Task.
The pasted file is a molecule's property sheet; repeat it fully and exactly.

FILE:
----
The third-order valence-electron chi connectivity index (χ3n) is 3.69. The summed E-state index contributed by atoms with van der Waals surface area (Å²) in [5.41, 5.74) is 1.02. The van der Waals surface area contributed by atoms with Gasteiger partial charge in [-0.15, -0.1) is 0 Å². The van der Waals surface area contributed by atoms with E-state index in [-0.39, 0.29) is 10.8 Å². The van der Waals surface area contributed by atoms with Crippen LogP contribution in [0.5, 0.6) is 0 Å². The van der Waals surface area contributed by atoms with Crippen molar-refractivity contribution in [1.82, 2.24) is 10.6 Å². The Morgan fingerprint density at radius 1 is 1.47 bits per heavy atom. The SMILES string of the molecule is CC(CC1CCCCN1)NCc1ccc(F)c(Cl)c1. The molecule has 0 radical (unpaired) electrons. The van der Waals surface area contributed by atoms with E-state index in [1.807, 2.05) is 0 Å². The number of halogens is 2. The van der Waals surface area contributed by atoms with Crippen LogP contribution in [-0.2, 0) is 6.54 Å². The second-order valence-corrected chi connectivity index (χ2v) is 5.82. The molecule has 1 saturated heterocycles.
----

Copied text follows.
The third-order valence-electron chi connectivity index (χ3n) is 3.69. The summed E-state index contributed by atoms with van der Waals surface area (Å²) in [5.41, 5.74) is 1.02. The van der Waals surface area contributed by atoms with Gasteiger partial charge in [-0.15, -0.1) is 0 Å². The van der Waals surface area contributed by atoms with E-state index in [-0.39, 0.29) is 10.8 Å². The van der Waals surface area contributed by atoms with Crippen LogP contribution in [0.5, 0.6) is 0 Å². The van der Waals surface area contributed by atoms with Crippen molar-refractivity contribution in [1.82, 2.24) is 10.6 Å². The Morgan fingerprint density at radius 1 is 1.47 bits per heavy atom. The SMILES string of the molecule is CC(CC1CCCCN1)NCc1ccc(F)c(Cl)c1. The molecule has 0 radical (unpaired) electrons. The van der Waals surface area contributed by atoms with E-state index in [1.807, 2.05) is 0 Å². The number of halogens is 2. The van der Waals surface area contributed by atoms with Crippen LogP contribution in [-0.2, 0) is 6.54 Å². The second-order valence-corrected chi connectivity index (χ2v) is 5.82. The molecule has 1 saturated heterocycles.